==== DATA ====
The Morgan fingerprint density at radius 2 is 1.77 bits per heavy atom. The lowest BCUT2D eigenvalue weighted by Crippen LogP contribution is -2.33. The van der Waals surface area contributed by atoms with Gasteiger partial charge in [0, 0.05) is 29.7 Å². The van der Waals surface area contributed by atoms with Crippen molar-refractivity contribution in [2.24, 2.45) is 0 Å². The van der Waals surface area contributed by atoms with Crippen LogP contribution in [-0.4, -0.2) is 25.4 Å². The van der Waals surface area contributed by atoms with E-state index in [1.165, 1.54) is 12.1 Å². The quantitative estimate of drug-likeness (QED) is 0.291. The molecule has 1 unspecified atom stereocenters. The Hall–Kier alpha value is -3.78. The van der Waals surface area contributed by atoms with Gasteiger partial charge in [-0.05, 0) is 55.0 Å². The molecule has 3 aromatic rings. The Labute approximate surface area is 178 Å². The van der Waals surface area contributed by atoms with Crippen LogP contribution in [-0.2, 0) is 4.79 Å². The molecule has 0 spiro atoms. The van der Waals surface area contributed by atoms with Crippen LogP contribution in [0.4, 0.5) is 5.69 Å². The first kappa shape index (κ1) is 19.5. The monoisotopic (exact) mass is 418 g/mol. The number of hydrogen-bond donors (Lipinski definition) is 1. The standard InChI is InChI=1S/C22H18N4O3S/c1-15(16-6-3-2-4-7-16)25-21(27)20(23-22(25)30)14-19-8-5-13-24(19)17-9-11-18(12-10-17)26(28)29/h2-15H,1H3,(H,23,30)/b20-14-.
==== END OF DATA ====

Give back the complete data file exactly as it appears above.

The Morgan fingerprint density at radius 2 is 1.77 bits per heavy atom. The lowest BCUT2D eigenvalue weighted by Crippen LogP contribution is -2.33. The van der Waals surface area contributed by atoms with Gasteiger partial charge in [0, 0.05) is 29.7 Å². The van der Waals surface area contributed by atoms with Crippen molar-refractivity contribution in [2.24, 2.45) is 0 Å². The van der Waals surface area contributed by atoms with Crippen LogP contribution in [-0.4, -0.2) is 25.4 Å². The van der Waals surface area contributed by atoms with E-state index in [1.165, 1.54) is 12.1 Å². The quantitative estimate of drug-likeness (QED) is 0.291. The molecule has 1 unspecified atom stereocenters. The Hall–Kier alpha value is -3.78. The van der Waals surface area contributed by atoms with Gasteiger partial charge in [-0.05, 0) is 55.0 Å². The molecule has 3 aromatic rings. The Labute approximate surface area is 178 Å². The van der Waals surface area contributed by atoms with Crippen LogP contribution in [-0.2, 0) is 4.79 Å². The molecule has 0 spiro atoms. The van der Waals surface area contributed by atoms with Crippen LogP contribution in [0.4, 0.5) is 5.69 Å². The first kappa shape index (κ1) is 19.5. The monoisotopic (exact) mass is 418 g/mol. The number of hydrogen-bond donors (Lipinski definition) is 1. The standard InChI is InChI=1S/C22H18N4O3S/c1-15(16-6-3-2-4-7-16)25-21(27)20(23-22(25)30)14-19-8-5-13-24(19)17-9-11-18(12-10-17)26(28)29/h2-15H,1H3,(H,23,30)/b20-14-.